‘The second-last woman in England’ by Maggie Joel

2010, 345p.

This book had me in, right from the first page.  The book and its marketing is a little more chick-lit than I’m usually attracted to but hey- what’s wrong with just sinking into a book and going with it?  I often wonder how much of my reaction to a book is framed by the books that I might have read immediately beforehand.  Perhaps with this book  I was burned out after reading about gentlemanly characteristics and judicial personalities.

The book opens on Coronation Day, June 1953 as Harriet Wallis shoots her husband dead.  We are told from the start that she hangs for the crime- the second last woman in England to do so.  The book then winds back to 1952, nine months prior to the shooting and it creeps up, in fairly short chapters, to the shooting which occurs in the final pages of the book.

What I really enjoyed about the book was the setting of post-war, affluent London and I realized that I don’t think I’ve read many books set in this time or place.   Beneath the social  functions and respectability, this is an unhappy household- a barbed wire Mary Poppins!  I know that Lisa at ANZLitLovers felt that the relationships were hackneyed and stereotyped, which may be true,  but when I thought about it I couldn’t identify from where I might have absorbed this stereotype .   It came over as a carefully researched book and although at times I baulked at the detailed listing of particular brands and possessions, it seemed consistent with the status-consciousness of the characters and their milieu.

I was annoyed by at least three typos that I noticed- just not good enough. (It is a Pier 9 book, part of the Murdoch stable. Sniff.)  But, to be honest I found myself turning the pages avidly, but trying to slow down too because I was enjoying it so much.  I can’t say that I’ve experienced that with my gentlemanly characteristics and judicial personalities recently.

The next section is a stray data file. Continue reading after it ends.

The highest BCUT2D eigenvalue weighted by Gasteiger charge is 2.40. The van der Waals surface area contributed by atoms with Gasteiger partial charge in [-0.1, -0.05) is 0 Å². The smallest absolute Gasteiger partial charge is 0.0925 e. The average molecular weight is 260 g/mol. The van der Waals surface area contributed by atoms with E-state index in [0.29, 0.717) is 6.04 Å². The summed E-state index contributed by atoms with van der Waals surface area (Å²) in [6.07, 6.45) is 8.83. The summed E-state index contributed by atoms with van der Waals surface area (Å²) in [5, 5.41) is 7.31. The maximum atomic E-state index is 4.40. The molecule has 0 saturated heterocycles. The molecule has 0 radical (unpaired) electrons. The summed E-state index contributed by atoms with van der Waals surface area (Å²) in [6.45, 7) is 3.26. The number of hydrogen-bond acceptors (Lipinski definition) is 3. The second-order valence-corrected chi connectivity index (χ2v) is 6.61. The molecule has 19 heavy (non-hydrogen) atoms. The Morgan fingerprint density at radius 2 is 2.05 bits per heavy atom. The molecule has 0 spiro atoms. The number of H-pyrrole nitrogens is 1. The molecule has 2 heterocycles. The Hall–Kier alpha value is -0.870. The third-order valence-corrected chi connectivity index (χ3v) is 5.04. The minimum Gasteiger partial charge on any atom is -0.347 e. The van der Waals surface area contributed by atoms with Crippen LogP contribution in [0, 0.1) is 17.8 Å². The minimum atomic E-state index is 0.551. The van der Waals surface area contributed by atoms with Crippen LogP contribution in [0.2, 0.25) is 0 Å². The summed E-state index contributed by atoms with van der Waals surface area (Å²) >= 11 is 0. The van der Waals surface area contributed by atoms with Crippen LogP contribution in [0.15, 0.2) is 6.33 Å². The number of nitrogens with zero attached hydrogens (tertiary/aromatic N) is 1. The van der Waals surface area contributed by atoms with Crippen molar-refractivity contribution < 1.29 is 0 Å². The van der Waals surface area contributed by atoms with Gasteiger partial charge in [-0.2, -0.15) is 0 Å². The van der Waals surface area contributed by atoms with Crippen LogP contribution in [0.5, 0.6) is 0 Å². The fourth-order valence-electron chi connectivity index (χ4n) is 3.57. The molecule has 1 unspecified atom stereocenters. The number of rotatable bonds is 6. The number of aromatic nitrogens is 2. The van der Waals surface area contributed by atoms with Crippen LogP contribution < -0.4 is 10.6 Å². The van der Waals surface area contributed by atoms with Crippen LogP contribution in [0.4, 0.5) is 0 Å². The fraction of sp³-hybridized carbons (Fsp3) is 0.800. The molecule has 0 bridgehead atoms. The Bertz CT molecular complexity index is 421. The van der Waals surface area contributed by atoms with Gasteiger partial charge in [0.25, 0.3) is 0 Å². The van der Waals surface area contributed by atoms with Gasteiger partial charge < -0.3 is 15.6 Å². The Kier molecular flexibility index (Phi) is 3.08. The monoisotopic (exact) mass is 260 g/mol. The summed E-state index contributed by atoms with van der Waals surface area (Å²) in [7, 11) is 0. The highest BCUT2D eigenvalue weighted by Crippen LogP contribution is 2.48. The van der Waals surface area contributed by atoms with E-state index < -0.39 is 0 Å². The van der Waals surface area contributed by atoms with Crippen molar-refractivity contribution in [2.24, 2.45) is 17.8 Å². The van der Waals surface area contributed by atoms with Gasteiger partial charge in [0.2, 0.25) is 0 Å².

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6 responses to “‘The second-last woman in England’ by Maggie Joel

  1. Pier 9 and Murdoch books actually have nothing to do with Rupert Murdoch, or the Murdoch stable. Sniff. I was doing research on a peper and it is just an Australian owned business. Name is a coincidence.

    • Ah, my mistake. I assumed that it was. I see on their website that the company originally was a subsidiary of Murdoch magazines, purchased from News Limited in 1991. My point about the typographical errors still stands, though.

  2. “Post-war affluent London” was somewhat in the extreme minority which is why it’s barely mentioned in books; Britain was on rations until the 1950s and many of the affluent were taxed up to the top of their button up boots.

    • Yes- there’s a mention of how they seem to be able to ‘miraculously’ obtain even luxury items when everyone else was on rations. The book opens at the Coronation Day party with them serving olives, salmon, a crab-meat souffle and french toast which at first struck me as an unusual, and surely anachronistic menu for the 1950s let alone post-war Britian 1950s. By the end of the book, when we return to the scene, I’d been convinced that the family would indeed have had access to such food.